Washington: Al Qaeda chief Osama bin Laden was apparently against sharing any confidential information with his wives.
"Osama once told me men should never share their secrets with women," TIME quoted Pakistani journalist Hamid Mir, who interviewed bin Laden in 1997, as saying.
The Saudi-born terrorist, who had evaded capture for a decade, was killed in a top secret operation involving a small team of US Special Forces in Abbottabad, located 50 kilometres northeast of Islamabad and 150 kilometres east of Peshawar.
His three wives and several of his children have been in Pakistani custody since the raid, and access to the three women is one of many layers of tension between the governments of Pakistan and the United States, according to a Fox News report.
So far, Pakistan has not charged bin Laden`s three widows of any crime, and has said that it will eventually expel the three to Yemen and Saudi Arabia, and will grant direct access to US interrogators when the trio "is ready".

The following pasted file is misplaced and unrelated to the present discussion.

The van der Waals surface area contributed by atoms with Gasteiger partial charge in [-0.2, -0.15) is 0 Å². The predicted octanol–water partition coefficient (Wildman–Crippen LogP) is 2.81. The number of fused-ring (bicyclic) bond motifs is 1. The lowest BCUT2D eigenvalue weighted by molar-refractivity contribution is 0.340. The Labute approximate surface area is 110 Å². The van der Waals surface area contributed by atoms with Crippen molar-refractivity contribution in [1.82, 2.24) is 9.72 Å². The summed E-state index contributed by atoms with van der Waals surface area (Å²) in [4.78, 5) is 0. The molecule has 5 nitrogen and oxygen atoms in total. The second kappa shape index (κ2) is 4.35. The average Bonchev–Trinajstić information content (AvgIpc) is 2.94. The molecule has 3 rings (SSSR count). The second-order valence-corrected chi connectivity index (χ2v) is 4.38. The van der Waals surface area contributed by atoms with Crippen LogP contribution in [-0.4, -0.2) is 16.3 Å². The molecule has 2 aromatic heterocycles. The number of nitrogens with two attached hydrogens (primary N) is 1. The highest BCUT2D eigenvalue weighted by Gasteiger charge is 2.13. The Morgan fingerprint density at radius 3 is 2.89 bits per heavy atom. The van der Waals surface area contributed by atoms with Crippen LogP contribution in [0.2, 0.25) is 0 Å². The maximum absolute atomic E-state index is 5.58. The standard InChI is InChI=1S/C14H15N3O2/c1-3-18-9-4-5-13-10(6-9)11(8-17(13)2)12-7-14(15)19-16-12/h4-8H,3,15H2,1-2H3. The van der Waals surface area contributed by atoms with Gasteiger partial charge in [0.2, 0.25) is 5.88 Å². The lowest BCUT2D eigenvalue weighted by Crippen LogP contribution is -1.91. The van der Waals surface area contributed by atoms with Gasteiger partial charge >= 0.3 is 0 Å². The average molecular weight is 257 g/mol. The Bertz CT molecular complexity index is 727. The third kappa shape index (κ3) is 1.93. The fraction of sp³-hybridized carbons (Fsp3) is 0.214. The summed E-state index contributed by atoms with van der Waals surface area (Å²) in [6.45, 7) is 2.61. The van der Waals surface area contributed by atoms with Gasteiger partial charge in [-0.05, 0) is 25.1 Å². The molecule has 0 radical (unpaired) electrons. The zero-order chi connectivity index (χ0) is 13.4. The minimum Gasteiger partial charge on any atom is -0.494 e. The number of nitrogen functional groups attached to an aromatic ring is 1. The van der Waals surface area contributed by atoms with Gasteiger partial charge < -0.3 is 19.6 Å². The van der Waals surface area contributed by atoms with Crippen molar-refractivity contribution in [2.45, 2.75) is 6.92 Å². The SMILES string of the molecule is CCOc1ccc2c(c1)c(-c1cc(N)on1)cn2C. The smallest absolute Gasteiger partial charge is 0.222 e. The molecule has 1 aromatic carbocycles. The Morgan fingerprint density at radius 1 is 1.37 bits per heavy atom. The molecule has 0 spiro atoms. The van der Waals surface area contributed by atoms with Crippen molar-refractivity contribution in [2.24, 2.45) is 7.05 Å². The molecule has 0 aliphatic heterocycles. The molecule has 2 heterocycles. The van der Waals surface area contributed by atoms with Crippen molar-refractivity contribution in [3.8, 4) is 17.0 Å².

However, as for useful intelligence information, an Arab woman with ties to al Qaeda told TIME that militants with organisation are not big on pillow talk.
"They tend not to tell their wives anything about their operations," she said.
Nevertheless, these three women all have vital stories to tell of how al Qaeda`s network in Pakistan managed to smuggle them back to their forlorn terrorist husband and keep them hidden for so long.
An Arab woman married to an al Qaeda fighter told TIME that after 9/11, bin Laden and his lieutenants made provisions for their families to flee the impending NATO invasion of Afghanistan.
His youngest wife, Amal Ahmed al-Sadah, may have escaped to Yemen via Pakistan, while bin Laden`s other wives are thought to have fled through Iran, said the report, adding that however, the al Qaeda chief got lonely after sending his wives.
After setting up camp in Pakistan and breaking his own orders, he summoned back three wives: al-Sadah and two Saudi women he had wed in the 1980s, the report said.